146,000 reasons to get employment support right in Wales

by Joshua Miles, Director for Wales at Learning and Work Institute


14 05 2024


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In our recently published report Which way now for employment support in Wales we made the case for a thorough rethink of how people are supported into work in Wales. The reason for this was straightforward; there are too many people who want to be active participants in the Welsh labour market but find themselves adrift, falling through the gaps in support.

Our research for the report suggested that there are 146,000 working-age people (or 7.7% of the working-age population) who are economically inactive because of long-term sickness or disabilities. Moreover, there are 75,000 people who are economically inactive but want to work. There’s a real missed opportunity here – if those 75,000 people made it into the labour market we’d be heading towards best in class employment rates like New Zealand (80.3%) with many more people in work, earning wages and contributing tax to support our public services. So why aren’t they getting the support they need?

As ever, the picture is complex. First of all, it’s important to understand what’s going on behind the scenes to lead us to where we are today. Wales has often had a labour market that underperforms compared to the rest to the UK. In practice, we’ve often had economic inactivity rates of around 4-5 percentage points higher than elsewhere and the current trends are sadly in the wrong direction. There’s a mix of reasons for it.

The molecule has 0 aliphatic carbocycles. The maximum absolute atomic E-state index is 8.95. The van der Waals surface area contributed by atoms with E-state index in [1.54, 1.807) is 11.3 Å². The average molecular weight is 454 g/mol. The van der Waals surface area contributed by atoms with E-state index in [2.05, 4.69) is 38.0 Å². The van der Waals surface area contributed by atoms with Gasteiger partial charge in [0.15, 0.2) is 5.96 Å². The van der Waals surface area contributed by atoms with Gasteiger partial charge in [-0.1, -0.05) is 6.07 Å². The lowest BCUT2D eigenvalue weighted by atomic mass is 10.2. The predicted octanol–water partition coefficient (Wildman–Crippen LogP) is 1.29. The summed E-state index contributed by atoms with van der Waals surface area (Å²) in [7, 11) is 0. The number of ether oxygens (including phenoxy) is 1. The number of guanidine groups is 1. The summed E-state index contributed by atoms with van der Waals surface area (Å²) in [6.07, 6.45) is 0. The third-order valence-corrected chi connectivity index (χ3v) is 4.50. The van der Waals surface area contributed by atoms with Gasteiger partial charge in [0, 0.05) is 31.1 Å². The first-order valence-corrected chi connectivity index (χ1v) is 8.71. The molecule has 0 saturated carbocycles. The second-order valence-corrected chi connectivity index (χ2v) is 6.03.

Our population tends to be older; we have a greater prevalence of disability and ill-health, and the economic pull of good employment is weaker in a country with lower average wages. But in more recent years, and certainly since the pandemic, we’ve seen an increase in people leaving the labour market for reasons of ill-health. A significant driver of this has been mental health issues."

When an individual has complex barriers that prevent them getting a job, it requires active support from employment support services. But many are often left wanting. Previous L&W research has shown that only one in ten out of work older and disabled people get help to find work each year across the UK. Universal Credit work conditionality regimes mean that many aren’t entitled to Jobcentre Plus and DWP commissioned employment support, although this is changing with the new Universal Support announced in the 2023 Spring Budget which will slowly be rolled out in coming years.

Even where Jobcentre Plus support is available, in practice it’s often not enough. Typically, Jobcentre Plus clients are allocated a 15-minute slot per month, which may be insufficient time to assess the needs and progress of clients, undertake coaching and discuss referral to other services. Add to this the fact that work coach caseloads are typically quite high (around 86 per coach for the most intensive ‘searching for work’ conditionality), it’s clear that the system struggles to support this particular demographic.